He would not be restrained by a gag order that bars him in other settings from criticizing witnesses, jurors and relatives of the judge and prosecutors.

However, he would face cross-examination by prosecutors, who could try to expose inconsistencies in his story. Any lies told under oath could expose him to further criminal perjury charges.

Trump last appeared as a witness in a civil business-fraud trial last year, delivering defiant and rambling testimony that aggravated Justice Arthur Engoron, who was overseeing the case. Engoron would go on to order him to pay $355 million in penalties after finding he fraudulently overstated his net worth to dupe lenders.

The hush money trial is widely seen as the least consequential of the four criminal prosecutions Trump faces, but it is likely the only one to go to trial before the election. Trump faces charges in Washington and Georgia of trying to overturn his 2020 loss to Biden and charges in Florida of mishandling classified documents after leaving the White House in 2021. He has pleaded not guilty in all three cases.


Pro-Palestinian Protesters at Drexel Ignore Call to Disband as Arrests Nationwide Approach 3,000

Pro-Palestinian protesters set up an encampment at the University of Drexel campus as they rally to mark the Nakba anniversary in Philadelphia, Pennsylvania on May 18, 2024. (AFP)
Pro-Palestinian protesters set up an encampment at the University of Drexel campus as they rally to mark the Nakba anniversary in Philadelphia, Pennsylvania on May 18, 2024. (AFP)
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Pro-Palestinian Protesters at Drexel Ignore Call to Disband as Arrests Nationwide Approach 3,000

Pro-Palestinian protesters set up an encampment at the University of Drexel campus as they rally to mark the Nakba anniversary in Philadelphia, Pennsylvania on May 18, 2024. (AFP)
Pro-Palestinian protesters set up an encampment at the University of Drexel campus as they rally to mark the Nakba anniversary in Philadelphia, Pennsylvania on May 18, 2024. (AFP)

Pro-Palestinian protesters ignored a request by Drexel University's president to disband their encampment on Monday as arrests linked to campus demonstrations against the Israel-Hamas war approached the 3,000 mark nationwide.

Drexel's campus remained on lockdown, with classes being held virtually as police kept watch over the demonstration on the school's Korman Quad. Many Drexel employees were told to work from home.

In a statement issued a day earlier, Drexel President John Fry said as many as 60 protesters were at the encampment, lambasting it as “intolerably disruptive to normal university operations." He said there were "serious concerns about the conduct of some participants, including distressing reports and images of protestors subjecting passersby to antisemitic speech, signs and chants.” Fry threatened disciplinary action against Drexel students participating in the protest.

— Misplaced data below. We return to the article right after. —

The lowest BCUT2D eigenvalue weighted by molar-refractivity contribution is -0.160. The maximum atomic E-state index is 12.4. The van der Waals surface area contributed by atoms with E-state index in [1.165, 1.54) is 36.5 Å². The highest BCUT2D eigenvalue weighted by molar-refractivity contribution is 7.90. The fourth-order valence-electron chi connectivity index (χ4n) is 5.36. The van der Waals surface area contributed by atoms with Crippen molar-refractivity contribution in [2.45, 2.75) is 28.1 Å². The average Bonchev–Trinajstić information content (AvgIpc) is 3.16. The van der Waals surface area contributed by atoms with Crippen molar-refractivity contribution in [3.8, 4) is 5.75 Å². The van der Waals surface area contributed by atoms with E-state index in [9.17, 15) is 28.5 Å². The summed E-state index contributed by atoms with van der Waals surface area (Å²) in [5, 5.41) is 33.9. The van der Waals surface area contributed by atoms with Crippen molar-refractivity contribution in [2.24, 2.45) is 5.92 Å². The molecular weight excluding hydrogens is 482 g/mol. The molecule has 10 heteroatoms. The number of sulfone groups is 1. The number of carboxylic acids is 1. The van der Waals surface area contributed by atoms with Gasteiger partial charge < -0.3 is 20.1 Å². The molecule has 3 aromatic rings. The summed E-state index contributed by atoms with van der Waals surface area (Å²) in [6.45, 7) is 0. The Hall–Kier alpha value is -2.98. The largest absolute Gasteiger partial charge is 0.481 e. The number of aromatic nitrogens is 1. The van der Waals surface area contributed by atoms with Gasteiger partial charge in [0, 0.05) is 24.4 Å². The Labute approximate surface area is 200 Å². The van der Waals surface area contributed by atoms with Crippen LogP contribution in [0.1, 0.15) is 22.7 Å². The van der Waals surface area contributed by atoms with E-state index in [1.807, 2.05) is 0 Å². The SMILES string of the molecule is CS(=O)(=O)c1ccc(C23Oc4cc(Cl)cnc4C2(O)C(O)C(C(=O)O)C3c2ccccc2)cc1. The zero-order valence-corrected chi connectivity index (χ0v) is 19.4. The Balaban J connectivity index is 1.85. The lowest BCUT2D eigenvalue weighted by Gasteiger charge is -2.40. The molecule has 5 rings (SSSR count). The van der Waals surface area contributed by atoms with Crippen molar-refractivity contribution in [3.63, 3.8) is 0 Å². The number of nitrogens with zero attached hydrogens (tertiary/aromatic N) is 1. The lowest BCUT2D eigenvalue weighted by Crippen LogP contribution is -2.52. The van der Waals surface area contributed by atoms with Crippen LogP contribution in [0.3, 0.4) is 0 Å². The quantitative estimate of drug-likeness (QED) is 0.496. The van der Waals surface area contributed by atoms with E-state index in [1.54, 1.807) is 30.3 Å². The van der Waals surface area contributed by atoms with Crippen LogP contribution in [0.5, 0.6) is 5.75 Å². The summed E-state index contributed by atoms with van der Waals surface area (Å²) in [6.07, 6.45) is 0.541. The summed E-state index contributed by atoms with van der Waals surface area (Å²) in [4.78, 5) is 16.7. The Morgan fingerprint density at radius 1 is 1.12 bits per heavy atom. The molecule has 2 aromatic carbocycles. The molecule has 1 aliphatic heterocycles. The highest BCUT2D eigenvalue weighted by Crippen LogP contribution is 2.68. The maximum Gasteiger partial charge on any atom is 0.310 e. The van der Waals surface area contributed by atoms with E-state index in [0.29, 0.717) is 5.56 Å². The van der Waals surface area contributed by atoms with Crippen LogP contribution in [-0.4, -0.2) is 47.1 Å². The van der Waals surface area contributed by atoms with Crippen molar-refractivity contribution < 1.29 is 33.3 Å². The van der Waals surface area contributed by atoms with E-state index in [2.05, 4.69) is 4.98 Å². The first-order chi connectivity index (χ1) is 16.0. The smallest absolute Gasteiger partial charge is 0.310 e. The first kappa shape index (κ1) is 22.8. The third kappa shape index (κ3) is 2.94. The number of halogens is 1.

The Drexel Palestine Coalition responded on Instagram late Sunday that “it is slander to accuse the encampment of ‘hateful’ or ‘intimidating' actions when we have done neither.” The group accused Drexel and city police of harassment and intimidation.

No arrests were reported.

Students and others have set up tent encampments on campuses around the country to press colleges to cut financial ties with Israel. Tensions over the war have been high on campuses since the fall but demonstrations spread quickly following an April 18 police crackdown on an encampment at Columbia University.

Nearly 3,000 people have been arrested on US campuses over the past month. As summer break approaches, there have been fewer new arrests and campuses have been calmer. Still, colleges have been vigilant for disruptions to commencement ceremonies.

The encampment at Drexel, which has about 22,000 students, was set up after several hundred demonstrators marched from Philadelphia’s City Hall to west Philadelphia on Saturday. Nearby, on the University of Pennsylvania campus, university and city police arrested 19 demonstrators Friday night, including six Penn students.

Elsewhere, dozens of George Washington University graduates walked out of commencement ceremonies at the base of the Washington Monument on Sunday, disrupting university President Ellen Granberg’s speech, while at Morehouse College in Atlanta, President Joe Biden told the graduating class that he heard the voices of protest, and had called for “an immediate ceasefire” in Gaza and the return of hostages taken by Hamas.

Wesleyan University in Connecticut said it has reached agreement with student protesters to review possible divestment, with meetings scheduled for later this month and in the fall. Wesleyan President Michael Roth announced the deal over the weekend and disclosed that 1.7% of Wesleyan’s endowment was invested in aerospace and defense businesses, but that none were directly involved in the manufacture of weapons. He said protesters had agreed to clear their encampment on Monday.

The latest Israel-Hamas war began when Hamas and other gunmen stormed into southern Israel on Oct. 7, killing around 1,200 people and taking an additional 250 hostage. Palestinian militants still hold about 100 captives, while Israel’s military has killed more than 35,000 people in Gaza, according to Gaza’s Health Ministry, which doesn’t distinguish between civilians and combatants.